Fri, 30 May 2008 13:31


An explaination of the teaser betting system.

Betting on any game comes with the goal of actually winning in it. Thus, a player is always compelled to take his chances on any door of opportunity opened to him at the beginning, in the middle, and sometimes, in the final event of the game. This concept is very real, and at times, players find themselves creating betting strategy of their own that is actually applicable to any sports game.

Now, betting is among the trickiest part there is in the realm of sportsbooks. Take the parlays for example. Considering that parlays are propositions-based wagering strategies only leads us to the conclusion that risking and winning are actually on the same high level of consideration.

Since in parlay, this idea is simply observable: a loss in the main wager is a much bigger loss for the player. Why the game starts with a bet that is angled to win through the high odds of the wagers, through which the initial bet is connected, of being actually won. Such complexity sometimes compels players to resort to a sure-win solution and this is where teaser steps in.

Although there are sportsbooks enthusiasts that use straight bet to win, teaser is also recommended by those who prefer to "control" their winnings. This strategy does not really "make everything happen". Instead, it gives the player the opportunity to spread out each wager. This technique, therefore, allows room for less percentage of losses, while it also offers a considerable low amount of payouts for every wager won.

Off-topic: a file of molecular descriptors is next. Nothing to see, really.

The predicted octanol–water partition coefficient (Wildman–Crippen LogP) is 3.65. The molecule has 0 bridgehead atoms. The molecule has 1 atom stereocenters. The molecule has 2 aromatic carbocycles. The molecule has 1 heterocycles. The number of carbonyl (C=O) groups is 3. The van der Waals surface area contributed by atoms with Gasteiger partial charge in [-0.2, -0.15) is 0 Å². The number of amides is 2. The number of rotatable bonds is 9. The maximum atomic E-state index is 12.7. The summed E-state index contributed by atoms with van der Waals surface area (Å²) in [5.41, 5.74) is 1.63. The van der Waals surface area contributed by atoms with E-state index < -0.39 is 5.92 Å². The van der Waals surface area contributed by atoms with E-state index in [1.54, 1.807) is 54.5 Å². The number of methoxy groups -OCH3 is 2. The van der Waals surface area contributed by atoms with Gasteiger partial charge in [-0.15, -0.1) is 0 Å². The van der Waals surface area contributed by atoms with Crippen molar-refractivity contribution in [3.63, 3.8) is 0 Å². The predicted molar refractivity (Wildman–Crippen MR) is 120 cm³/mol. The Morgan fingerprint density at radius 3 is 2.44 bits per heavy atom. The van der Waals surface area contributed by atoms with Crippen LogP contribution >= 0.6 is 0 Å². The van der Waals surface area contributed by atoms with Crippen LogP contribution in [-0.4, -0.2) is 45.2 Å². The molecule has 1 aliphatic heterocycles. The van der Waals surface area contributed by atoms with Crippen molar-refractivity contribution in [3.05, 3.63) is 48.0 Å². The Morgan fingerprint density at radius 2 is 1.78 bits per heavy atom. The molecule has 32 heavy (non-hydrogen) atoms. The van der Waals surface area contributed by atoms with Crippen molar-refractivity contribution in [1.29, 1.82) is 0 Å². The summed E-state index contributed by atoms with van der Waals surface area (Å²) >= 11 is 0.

With lower payouts put aside, teasers offer players the opportunity to reduce the instances of ties. Why, with teasers, reduction of ties is possible since the bets are spread out. Say for instance a double-play features one tie. With teaser, the double-play becomes a straight-bet play, while in this instance, the payout's percentage amount is calculated from the new set  of plays. However, there are cases wherein the parlay becomes zero. This is not actually a threat to players since in this instance, the amount of wager is refunded and the whole of the bet is canceled.

However, here is the catch with teaser: the bet is considered a loss if not all of the propositions that are supposed to be under it do not cover the teaser. Of course, this comes with an exception when the teaser reduces to one. But as with the natural process, if just one of the propositions do not win, partial payouts are not offered and the teaser is declared a total loss.

Compared to the action-reverse bet, the teaser does not rely on "if's". On the other hand, one can say that teaser is more of an assurance rather than a chance-filled strategy. Why, in teaser, players can actually calculate their approximate losses percentage according to the amount tendered in each bet. However, teaser is not recommended for regular plays because if one will examine closely, straight betting is the most common winning strategy. Only, teasers are applicable if a player is into having a cushion for the points that he will spread out.